The knives have been sheathed and the prodigal son has been feted. Randy Moss is in the Hall of Fame and the Vikings’ Ring of Honor, and last Sunday was honored at U.S. Bank Stadium, thoroughly and redundantly.
Moss has become a popular television analyst while rightly being credited for helping transform the Vikings franchise from a cute mom-and-pop operation into the financial and cultural octopus it has become.
If anyone cares to ponder the once-difficult relationship between Moss and the Vikings, today would be the right day to do so.
Sunday, the Vikings will play at Foxborough, Mass., for the first time since 2010. That Halloween afternoon, Bill Belichick, Tom Brady, Brett Favre, Brad Childress and Moss convened at Gillette Stadium. The Patriots won 28-18, and then Moss called his own news conference, pledged his allegiance to the Patriots at a Vikings podium and instigated a series of dramatic moves.
Two days later, Childress would release Moss. Three weeks later, the Vikings would fire Childress. Two months later, Favre would play in his last NFL game, his dream of combining with Moss to salvage the 2010 season at that point laughable.
The Vikings went into Foxborough hoping they could improve to 3-4 one season after losing, improbably, in the NFC Championship Game.
Instead, the day became one of the most embarrassing in Vikings history, while adding unnecessary luster to Belichick’s glued-on crown.
The Vikings would take leads of 7-0 and 10-7. With the Vikings trailing 21-10 midway through the fourth quarter, Favre threw a pass at the goal line that Moss touched but didn’t catch, perhaps pulling his arms in because of an impending hit.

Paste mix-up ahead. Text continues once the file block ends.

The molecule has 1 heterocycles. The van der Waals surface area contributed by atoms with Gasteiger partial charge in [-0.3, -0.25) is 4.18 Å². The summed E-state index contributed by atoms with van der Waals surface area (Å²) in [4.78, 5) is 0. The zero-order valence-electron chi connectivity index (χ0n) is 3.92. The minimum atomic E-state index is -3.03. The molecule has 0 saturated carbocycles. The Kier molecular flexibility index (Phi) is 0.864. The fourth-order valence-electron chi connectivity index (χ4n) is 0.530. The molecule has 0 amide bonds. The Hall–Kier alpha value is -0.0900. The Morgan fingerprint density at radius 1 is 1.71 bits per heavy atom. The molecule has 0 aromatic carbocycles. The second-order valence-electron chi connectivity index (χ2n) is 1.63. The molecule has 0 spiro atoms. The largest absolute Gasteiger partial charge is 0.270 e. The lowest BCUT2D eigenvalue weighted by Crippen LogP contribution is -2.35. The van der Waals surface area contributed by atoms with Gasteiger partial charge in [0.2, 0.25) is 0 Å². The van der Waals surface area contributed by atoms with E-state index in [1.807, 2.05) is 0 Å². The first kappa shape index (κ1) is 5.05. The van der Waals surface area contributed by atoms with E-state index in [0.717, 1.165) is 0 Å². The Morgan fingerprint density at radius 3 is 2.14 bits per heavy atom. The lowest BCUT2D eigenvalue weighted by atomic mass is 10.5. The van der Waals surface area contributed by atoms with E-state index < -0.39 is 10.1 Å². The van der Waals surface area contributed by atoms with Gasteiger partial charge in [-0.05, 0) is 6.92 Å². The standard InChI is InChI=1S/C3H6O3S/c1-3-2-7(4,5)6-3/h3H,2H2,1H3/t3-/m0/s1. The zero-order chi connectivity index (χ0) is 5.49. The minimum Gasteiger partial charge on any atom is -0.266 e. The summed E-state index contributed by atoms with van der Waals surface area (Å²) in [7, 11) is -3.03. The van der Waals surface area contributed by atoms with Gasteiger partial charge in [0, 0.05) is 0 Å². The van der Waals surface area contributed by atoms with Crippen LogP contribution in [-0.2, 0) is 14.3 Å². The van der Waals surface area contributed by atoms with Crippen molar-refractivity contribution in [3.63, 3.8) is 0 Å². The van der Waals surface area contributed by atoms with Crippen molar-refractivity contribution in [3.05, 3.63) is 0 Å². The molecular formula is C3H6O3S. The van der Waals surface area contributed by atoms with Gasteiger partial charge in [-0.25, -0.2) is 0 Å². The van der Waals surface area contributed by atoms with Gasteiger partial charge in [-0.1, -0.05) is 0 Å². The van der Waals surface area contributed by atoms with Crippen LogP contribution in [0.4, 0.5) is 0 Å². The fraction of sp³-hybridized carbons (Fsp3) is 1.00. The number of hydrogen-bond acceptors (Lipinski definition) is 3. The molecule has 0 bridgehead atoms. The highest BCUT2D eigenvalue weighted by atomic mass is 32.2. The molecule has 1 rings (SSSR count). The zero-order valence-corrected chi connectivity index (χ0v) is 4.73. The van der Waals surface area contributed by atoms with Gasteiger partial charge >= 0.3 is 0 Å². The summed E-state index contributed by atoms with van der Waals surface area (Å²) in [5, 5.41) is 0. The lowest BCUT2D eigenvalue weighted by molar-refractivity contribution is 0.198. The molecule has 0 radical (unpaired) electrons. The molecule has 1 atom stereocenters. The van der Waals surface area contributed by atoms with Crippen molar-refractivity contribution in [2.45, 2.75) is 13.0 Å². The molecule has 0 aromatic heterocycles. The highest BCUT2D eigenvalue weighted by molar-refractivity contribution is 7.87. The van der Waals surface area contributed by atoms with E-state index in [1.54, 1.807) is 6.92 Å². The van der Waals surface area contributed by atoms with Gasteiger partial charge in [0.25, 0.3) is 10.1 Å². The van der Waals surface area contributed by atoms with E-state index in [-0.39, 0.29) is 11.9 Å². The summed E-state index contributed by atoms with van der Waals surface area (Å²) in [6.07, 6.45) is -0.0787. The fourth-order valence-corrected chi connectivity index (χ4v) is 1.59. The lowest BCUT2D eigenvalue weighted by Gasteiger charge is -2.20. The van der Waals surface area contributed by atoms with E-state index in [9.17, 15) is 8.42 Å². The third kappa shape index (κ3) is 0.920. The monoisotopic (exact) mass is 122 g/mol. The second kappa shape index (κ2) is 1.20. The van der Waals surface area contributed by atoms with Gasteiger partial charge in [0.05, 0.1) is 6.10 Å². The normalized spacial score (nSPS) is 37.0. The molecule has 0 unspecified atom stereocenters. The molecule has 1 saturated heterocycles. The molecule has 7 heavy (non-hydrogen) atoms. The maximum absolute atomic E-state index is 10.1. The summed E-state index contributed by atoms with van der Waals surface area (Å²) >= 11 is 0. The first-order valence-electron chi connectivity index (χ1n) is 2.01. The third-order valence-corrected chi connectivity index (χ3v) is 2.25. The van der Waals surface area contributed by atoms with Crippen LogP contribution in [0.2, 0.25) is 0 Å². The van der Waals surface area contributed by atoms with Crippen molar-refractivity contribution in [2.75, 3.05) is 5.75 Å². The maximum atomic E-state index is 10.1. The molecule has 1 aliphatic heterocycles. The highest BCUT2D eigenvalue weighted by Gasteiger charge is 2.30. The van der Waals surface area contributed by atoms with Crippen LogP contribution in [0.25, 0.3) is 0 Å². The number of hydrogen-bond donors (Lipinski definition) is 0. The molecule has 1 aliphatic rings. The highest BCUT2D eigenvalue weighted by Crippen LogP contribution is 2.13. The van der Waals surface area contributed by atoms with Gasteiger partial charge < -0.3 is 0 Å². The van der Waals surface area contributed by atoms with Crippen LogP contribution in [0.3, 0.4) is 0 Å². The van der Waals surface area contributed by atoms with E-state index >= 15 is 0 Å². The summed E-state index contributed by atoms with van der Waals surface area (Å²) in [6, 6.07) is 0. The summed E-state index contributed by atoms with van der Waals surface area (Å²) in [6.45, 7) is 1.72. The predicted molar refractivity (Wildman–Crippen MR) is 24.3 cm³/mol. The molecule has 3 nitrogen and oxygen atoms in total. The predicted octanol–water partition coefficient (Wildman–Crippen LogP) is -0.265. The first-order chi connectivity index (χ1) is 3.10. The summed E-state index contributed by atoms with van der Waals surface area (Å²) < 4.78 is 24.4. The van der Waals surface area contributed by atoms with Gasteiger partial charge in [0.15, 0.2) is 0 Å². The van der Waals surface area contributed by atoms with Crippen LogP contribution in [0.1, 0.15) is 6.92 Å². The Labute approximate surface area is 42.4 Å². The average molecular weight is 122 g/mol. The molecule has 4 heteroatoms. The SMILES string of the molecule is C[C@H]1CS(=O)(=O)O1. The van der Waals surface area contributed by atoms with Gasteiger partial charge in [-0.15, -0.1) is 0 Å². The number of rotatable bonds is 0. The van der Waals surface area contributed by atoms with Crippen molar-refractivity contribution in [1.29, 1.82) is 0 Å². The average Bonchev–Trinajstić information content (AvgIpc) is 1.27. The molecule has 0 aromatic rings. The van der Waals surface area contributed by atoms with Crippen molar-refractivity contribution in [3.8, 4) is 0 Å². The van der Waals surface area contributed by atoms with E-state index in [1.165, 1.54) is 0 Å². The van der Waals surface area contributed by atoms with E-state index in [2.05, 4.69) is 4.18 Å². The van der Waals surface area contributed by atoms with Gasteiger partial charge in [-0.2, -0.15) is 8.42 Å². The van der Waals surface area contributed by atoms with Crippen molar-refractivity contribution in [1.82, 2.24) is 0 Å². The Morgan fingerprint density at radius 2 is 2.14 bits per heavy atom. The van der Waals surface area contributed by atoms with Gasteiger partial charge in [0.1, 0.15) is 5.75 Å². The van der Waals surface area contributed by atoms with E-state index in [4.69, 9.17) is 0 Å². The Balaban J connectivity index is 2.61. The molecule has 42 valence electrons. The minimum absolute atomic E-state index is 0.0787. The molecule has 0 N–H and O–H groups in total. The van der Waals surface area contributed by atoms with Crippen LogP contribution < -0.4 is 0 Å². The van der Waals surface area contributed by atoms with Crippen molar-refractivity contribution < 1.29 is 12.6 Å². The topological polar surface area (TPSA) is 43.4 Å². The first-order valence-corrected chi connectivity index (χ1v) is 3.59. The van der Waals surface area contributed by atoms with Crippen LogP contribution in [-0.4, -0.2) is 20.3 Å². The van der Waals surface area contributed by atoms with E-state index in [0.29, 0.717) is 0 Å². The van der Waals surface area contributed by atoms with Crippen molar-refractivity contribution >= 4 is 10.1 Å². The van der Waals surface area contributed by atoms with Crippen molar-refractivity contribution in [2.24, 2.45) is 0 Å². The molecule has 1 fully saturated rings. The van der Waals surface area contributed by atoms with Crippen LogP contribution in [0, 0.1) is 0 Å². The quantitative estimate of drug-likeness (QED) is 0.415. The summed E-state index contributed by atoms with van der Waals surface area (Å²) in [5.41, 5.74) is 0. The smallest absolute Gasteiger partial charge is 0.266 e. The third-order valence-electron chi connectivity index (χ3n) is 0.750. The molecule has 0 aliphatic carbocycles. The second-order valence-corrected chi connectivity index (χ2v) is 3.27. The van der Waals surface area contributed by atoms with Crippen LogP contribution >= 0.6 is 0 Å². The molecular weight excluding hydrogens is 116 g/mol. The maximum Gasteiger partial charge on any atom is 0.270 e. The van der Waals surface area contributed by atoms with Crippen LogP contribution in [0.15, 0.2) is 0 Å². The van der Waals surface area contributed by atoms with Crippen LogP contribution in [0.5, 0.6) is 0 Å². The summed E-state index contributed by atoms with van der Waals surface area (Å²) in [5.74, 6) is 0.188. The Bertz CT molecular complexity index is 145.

After he released the ball, Favre took a helmet to the chin, opening a large cut. He was helped from the field and left the sideline laying sideways on a cart, a towel pressed to his chin.
On another long pass, earlier in the game, Moss appeared to give up on a Favre throw that landed surprisingly close to him. Moss finished the game with one catch for 8 yards.
Three weeks earlier, the Vikings had traded a third-round draft pick to the Patriots for Moss and a seventh-round pick in a desperate move to salvage the season. Moss entertained during his first news conference, later saying that he would do interviews only with himself.
Two days before the Patriots game, Moss berated a local restaurateur in the Vikings locker room, yelling that he wouldn’t feed that food to his dogs.
The next time Moss was heard in public, he ended his second stint with the Vikings, at that modest podium deep inside Gillette Stadium. He would catch six passes in eight games for Tennessee, retire for a season, then catch 28 passes for the 49ers in his final season in uniform.
On Oct. 31, 2010, Moss sought out Patriots owner Robert Kraft before the game, and hugged Belichick and Brady after the game. In a somber locker room, a reporter asked Moss if he would speak, and he announced that he was going to the postgame podium, which is usually reserved for the head coach and quarterback.
Members of the Vikings media relation staff turned pale. Reporters rushed to the interview area.
What ensued may have been the strangest news conference in NFL history — a player using his current team’s podium to praise his former team, which had just beaten his current team.
Moss did not take questions, instead offering a five-minute soliloquy.
“I miss them guys, man,” Moss said. “I miss the team … every last helmet in that locker room, man. Coach Belichick gave me a chance to be a part of something special, and I take that to heart. ... I’m gonna leave the New England Patriots, Coach Belichick with a salute, man. I love you guys. I miss you. I’m out.”
Yes, he was, and soon so were Childress and Favre.
In the eight years since, the Patriots have won two more Super Bowls, and lost two more, allowing Belichick and Brady to be considered among the best ever at their positions.
Moss may have given them their unique compliment on Halloween of 2010.
Jim Souhan’s podcast can be heard at TalkNorth.com. Twitter: @SouhanStrib E-mail: email@example.com